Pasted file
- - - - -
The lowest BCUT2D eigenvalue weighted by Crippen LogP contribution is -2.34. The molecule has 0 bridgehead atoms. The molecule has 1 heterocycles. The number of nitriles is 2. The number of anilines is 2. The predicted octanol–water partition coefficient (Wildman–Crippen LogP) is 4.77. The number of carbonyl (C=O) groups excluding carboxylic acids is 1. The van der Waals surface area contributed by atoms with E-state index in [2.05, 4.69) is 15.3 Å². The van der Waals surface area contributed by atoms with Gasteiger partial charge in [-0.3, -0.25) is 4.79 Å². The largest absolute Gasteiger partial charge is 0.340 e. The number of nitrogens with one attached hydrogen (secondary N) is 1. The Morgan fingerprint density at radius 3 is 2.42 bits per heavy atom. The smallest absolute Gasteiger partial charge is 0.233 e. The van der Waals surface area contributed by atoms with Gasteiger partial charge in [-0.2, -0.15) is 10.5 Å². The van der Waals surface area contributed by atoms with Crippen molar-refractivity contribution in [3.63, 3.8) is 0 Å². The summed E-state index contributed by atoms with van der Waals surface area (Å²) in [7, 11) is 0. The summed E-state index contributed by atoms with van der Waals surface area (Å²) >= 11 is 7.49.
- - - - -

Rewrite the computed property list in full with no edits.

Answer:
The lowest BCUT2D eigenvalue weighted by Crippen LogP contribution is -2.34. The molecule has 0 bridgehead atoms. The molecule has 1 heterocycles. The number of nitriles is 2. The number of anilines is 2. The predicted octanol–water partition coefficient (Wildman–Crippen LogP) is 4.77. The number of carbonyl (C=O) groups excluding carboxylic acids is 1. The van der Waals surface area contributed by atoms with E-state index in [2.05, 4.69) is 15.3 Å². The van der Waals surface area contributed by atoms with Gasteiger partial charge in [-0.3, -0.25) is 4.79 Å². The largest absolute Gasteiger partial charge is 0.340 e. The number of nitrogens with one attached hydrogen (secondary N) is 1. The Morgan fingerprint density at radius 3 is 2.42 bits per heavy atom. The smallest absolute Gasteiger partial charge is 0.233 e. The van der Waals surface area contributed by atoms with Gasteiger partial charge in [-0.2, -0.15) is 10.5 Å². The van der Waals surface area contributed by atoms with Crippen molar-refractivity contribution in [3.63, 3.8) is 0 Å². The summed E-state index contributed by atoms with van der Waals surface area (Å²) in [7, 11) is 0. The summed E-state index contributed by atoms with van der Waals surface area (Å²) >= 11 is 7.49.